River Class Mk 2This one is the new and improved model for the River Class Cruisers, of which Mississippi is a member.


Early cruiser

While this one is a Contact War era design that for the moment I will decline to name.


So as the saying goes, watch this space! (no pun intended)



*the number of short blog entries I’ve had of late makes me wonder how The Last Charge overshot my planned word count as much as it did.

Leave a comment

Filed under Ship design, Ships of the Fleet

Paperback version of Ships of the Fleet now available

I’m pleased to say that Ships of the Fleet Vol 1 is now available in paperback thought Createspace as well as Amazon.UK and

Ships of the Fleet coverAs I said in my last post, I really wasn’t sure how well the print on demand system would cope with images, but they have printed out quite nicely and now I have the finished product in hand,  I think paper is the superior product for this kind of material. Sure you can’t zoom in* like you can with a tablet but what you do is establish a fixed page layout. Obviously I have SotF on my own kindle and tablet and it is rather obvious that the spacing is rather thrown out by images as the machine will leave large blanks if it can’t fit the entire image on the screen.  There isn’t really anything that can be done about it because different people will use different text sizes or screen orientation – I’ve noticed the e-book versions of the Osprey military history books suffer the same problem. Which I think shows why paper books are going to be around for a while yet. There is always likely to room for a premium version of practically anything.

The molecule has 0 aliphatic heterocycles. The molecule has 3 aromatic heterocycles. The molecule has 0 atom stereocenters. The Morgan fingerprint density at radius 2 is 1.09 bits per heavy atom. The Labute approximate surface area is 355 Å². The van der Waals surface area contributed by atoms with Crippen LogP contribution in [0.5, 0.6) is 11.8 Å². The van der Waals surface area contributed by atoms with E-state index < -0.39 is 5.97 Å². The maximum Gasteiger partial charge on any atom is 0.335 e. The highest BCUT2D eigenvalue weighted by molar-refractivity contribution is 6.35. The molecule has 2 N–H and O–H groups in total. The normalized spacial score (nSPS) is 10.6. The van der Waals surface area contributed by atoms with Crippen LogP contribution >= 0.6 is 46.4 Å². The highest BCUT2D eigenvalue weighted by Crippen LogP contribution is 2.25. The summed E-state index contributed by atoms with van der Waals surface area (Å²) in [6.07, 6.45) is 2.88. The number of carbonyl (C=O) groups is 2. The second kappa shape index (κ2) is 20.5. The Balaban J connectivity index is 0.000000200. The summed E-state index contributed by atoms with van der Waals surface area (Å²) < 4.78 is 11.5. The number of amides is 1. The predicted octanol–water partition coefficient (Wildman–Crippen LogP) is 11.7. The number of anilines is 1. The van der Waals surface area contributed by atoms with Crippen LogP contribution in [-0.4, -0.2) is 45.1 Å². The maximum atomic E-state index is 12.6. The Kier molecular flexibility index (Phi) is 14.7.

In related news work is well underway for Ships of the Fleet Volume 2. This one will cover the cruisers of the Contact War through to the early post war period. So for readers of the Nameless War that means Hood and the rest of the Geriatrics squadron through to Mississippi. So far I have the first two models done, with the write up for one of them, which leaves another four models to do.

Until next times regards.


*except as Red Dwarf would put it by moving your head closer 🙂


Filed under science fiction, Self Publishing, Ship design, Ships of the Fleet


Alright, I’m aware that of late this blog has been so quiet there might as well have been tumbleweed blowing across it. I’ve been putting together a paperback version of the Ships of the Fleet Volume 1 and beginning to put together Volume 2. Now right this second I’m not sure if the paperback version will ever actually see the light of day. It really depends on how the images look when the proof copy reaches me in a week or so. On volume 2 productivity is beginning to happen mostly because I’ve got back into the habit of dragging my old laptop into the day-job to do some work at lunch time. I say dragging because it is like I said old and it weights a bloody ton. So if I’ve carried it in and I’ll have to carry it back home, then I’m damn well going to do something useful it! So productivity through back pain, probably not one you are ever going to find in a writing book, but you can have that one on me.


Leave a comment

Filed under Random Rants, Self Publishing, Ships of the Fleet, Writing

Once again – I ain’t dead